Way back in 2003, I decided that it might be interesting to try triathlon. But it didn’t start well. I took my first couple swim lessons and lost one of my contact lenses in the pool while taking my goggles off. Rookie mistake.
A week later I actually tore my ACL playing indoor soccer. Thus my triathlon dreams were put on a semi-permanent hold. I waited six months to have surgery and then did a year’s worth of rehab. Something in me wanted to prove that I could return to playing soccer and played for two more years before tearing the ACL again.
That convinced me the days of ballistic sports were through. So I started a bit more serious riding on the Trek 400 road bike that my brother-in-law had given me. It was the same bike he’d used to start his cycling career, so I gave it my best shot tooling around with that open frame and the shifters on the down tube.
A real road bike
But eventually I saw the need for a “real” ride to support my Road Child persona and purchased a Felt 4C Carbon fiber road bike. The transformation from struggling rider to an eager new Road Child was instant. I’d never owned a bike that smooth and fast. So I started racing criterium events and learned through experience the joys, thrills and dangers of riding at top speed in a field of 20-30 riders.
That bike took me through many seasons and plenty of challenges outside the world of riding. That bike was my therapy during years as caregiver to a wife with cancer and a father who was a stroke victim. Being the simultaneous guide to both those loved ones was a test of mental strength, spirit and resolve.
There were days when I barely had the will to ride. My competitive verve was essentially flattened by the combination of work, health-related finances and caregiving. There were more than a few times that I simply gave up and got dropped on the weekend group rides because my determination was wicked away by that roll call of obligations.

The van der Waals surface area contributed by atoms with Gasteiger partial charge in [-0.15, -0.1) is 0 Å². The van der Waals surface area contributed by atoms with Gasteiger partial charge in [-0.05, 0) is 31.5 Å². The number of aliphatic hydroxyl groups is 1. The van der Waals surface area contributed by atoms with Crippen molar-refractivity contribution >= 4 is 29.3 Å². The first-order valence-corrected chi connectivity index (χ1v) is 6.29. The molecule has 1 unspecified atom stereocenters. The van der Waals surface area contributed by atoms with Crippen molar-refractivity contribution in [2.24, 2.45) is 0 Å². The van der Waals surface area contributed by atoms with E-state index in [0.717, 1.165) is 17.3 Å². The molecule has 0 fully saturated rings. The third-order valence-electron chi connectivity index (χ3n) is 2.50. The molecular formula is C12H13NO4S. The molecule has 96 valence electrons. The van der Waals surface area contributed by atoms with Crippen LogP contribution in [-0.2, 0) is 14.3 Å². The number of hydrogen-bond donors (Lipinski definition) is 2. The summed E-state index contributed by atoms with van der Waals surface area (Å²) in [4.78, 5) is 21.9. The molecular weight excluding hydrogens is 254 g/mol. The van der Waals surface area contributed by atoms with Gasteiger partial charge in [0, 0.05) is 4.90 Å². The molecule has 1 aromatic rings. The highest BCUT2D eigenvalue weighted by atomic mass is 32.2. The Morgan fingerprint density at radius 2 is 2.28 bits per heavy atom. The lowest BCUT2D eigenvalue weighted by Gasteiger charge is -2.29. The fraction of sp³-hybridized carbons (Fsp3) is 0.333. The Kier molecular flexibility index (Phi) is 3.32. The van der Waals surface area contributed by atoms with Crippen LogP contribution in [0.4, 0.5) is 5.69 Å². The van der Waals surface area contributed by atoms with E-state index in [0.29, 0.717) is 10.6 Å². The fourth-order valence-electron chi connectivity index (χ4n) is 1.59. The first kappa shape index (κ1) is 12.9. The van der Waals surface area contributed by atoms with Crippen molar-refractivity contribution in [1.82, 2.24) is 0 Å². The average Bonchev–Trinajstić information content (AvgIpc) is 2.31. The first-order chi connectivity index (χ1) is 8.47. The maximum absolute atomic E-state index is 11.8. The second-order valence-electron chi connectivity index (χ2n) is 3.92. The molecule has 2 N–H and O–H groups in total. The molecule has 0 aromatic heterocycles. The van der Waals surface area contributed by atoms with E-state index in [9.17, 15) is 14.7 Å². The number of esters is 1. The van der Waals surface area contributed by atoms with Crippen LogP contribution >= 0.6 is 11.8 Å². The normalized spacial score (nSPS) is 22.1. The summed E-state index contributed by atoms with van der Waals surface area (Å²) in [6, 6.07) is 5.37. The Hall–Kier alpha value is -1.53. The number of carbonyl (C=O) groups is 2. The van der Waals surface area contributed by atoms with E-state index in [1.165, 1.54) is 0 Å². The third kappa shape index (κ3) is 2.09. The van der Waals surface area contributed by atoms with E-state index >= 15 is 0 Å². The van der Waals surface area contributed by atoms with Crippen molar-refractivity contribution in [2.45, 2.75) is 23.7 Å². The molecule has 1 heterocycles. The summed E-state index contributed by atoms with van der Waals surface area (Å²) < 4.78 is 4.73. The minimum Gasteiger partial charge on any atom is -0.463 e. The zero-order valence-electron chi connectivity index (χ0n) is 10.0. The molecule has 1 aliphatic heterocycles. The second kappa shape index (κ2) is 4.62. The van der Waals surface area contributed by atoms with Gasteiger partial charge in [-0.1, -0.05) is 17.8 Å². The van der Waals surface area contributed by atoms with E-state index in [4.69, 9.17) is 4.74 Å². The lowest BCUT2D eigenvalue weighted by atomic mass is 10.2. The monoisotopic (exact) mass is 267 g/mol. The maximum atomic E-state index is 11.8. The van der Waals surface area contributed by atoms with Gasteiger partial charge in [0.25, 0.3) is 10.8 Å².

This is not to say that I regret any of those circumstances or experiences. But it was rather symbolic that my Felt road bike finally succumbed to an absent-minded moment. I returned from a fall road ride on a cold October day when I wasn’t feeling well and drove my car into the garage with the Felt still on the roof rack. The impact broke the front fork at the top.
It was such a depressing little moment that I hung the disassembled bike up in the garage and didn’t ride at all for two whole months. By then my brother-in-law had willed me another of his bikes, this time a beautiful blue classic Waterford, but the frame was slightly small for my long torso and try as I might, that bike was not destined to be my main ride.
My relationship and resulting marriage to a triathlete drew me into the worlds of duathlon and then triathlon. Thus after the Felt got crunched I went searching for a new bike and found a Specialized Venge. I thought I’d struck on the perfect combination of an aero bike for road and triathlon racing.
Ooops on the aero